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On Sunday, 37-year-old lawyer and politician Virginia Raggi was elected the mayor of Rome, a moment that marked two firsts in the Eternal City's almost 3,000-year-old history: She's Rome's youngest and its first female mayor.

"Finally Rome has a woman as mayor," Raggi wrote on her Facebook page. "This is a historic moment. At a time when equal opportunities are still a myth, this victory is of extraordinary value."

Raggi and her populist Five Star Movement, which has campaigned for political transparency since 2009, carried 67% of the votes. Raggi campaigned on platforms to reduce political corruption, traffic and city waste, while improving public transportation with hybrid buses.

Source: Fabio Frustaci/AP
Source: Fabio Frustaci/AP

Raggi has also promised to vote against Rome's Olympic bid and demand the Vatican pony up 400 million Euros in back taxes.

Raggi also said she was inspired to become a politician after she noticed how poor her city's infrastructure was, and how that put a strain on the day-to-day of Romans.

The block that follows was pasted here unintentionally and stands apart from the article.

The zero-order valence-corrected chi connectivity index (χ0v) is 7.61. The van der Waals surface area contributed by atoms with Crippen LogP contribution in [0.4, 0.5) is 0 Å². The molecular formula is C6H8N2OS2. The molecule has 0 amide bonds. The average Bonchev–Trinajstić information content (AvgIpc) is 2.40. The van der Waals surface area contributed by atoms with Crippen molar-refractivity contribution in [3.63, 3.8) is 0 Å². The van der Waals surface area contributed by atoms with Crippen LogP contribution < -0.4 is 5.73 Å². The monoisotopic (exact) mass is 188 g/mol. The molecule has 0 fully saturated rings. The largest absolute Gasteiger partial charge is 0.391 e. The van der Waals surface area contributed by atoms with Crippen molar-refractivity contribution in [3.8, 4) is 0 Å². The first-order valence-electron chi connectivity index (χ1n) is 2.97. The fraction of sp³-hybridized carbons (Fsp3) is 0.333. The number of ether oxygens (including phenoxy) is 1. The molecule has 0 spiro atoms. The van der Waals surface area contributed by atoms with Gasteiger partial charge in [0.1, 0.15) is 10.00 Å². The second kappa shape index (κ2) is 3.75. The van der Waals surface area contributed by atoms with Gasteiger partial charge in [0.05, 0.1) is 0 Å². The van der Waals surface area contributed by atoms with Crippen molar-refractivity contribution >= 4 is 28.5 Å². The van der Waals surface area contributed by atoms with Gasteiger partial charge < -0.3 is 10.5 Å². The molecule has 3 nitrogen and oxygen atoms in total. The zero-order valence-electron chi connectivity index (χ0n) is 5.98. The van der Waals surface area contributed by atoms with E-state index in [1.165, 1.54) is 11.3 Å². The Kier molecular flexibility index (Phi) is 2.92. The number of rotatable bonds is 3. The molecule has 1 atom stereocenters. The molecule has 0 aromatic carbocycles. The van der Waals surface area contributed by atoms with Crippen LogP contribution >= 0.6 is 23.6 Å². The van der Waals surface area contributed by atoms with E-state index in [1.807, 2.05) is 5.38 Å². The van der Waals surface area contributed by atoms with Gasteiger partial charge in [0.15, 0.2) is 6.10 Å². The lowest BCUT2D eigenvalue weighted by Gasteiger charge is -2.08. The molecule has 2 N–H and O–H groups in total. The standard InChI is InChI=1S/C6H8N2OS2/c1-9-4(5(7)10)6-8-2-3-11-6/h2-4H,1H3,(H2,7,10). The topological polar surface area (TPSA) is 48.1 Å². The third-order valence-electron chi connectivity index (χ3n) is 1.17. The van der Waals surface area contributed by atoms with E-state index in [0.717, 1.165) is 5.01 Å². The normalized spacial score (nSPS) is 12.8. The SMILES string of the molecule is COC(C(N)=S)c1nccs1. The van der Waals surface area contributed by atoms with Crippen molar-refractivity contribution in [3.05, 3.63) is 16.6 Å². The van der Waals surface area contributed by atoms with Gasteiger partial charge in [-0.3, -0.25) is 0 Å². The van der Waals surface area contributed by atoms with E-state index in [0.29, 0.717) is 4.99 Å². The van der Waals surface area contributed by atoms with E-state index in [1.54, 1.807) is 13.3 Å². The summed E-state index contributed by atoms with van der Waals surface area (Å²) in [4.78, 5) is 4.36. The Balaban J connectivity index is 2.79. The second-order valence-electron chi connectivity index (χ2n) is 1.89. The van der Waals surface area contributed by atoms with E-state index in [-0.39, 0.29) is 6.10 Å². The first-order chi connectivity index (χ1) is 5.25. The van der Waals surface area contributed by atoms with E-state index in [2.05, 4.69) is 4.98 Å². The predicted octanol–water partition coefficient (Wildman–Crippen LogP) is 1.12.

"After the birth of my son, I found myself having to navigate the stroller between cars parked on sidewalks and through abandoned parks," she said.

Source: ANDREAS SOLARO/Getty Images
Source: ANDREAS SOLARO/Getty Images

Raggi's critics have cited her inexperience, adding that she only entered the political field in 2011, especially with the city buried in $14.7 billion of debt, according to the New York Times

To that, Raggi told the Guardian, "Experience in Italy belongs to the parties who have ruined Rome and the country."

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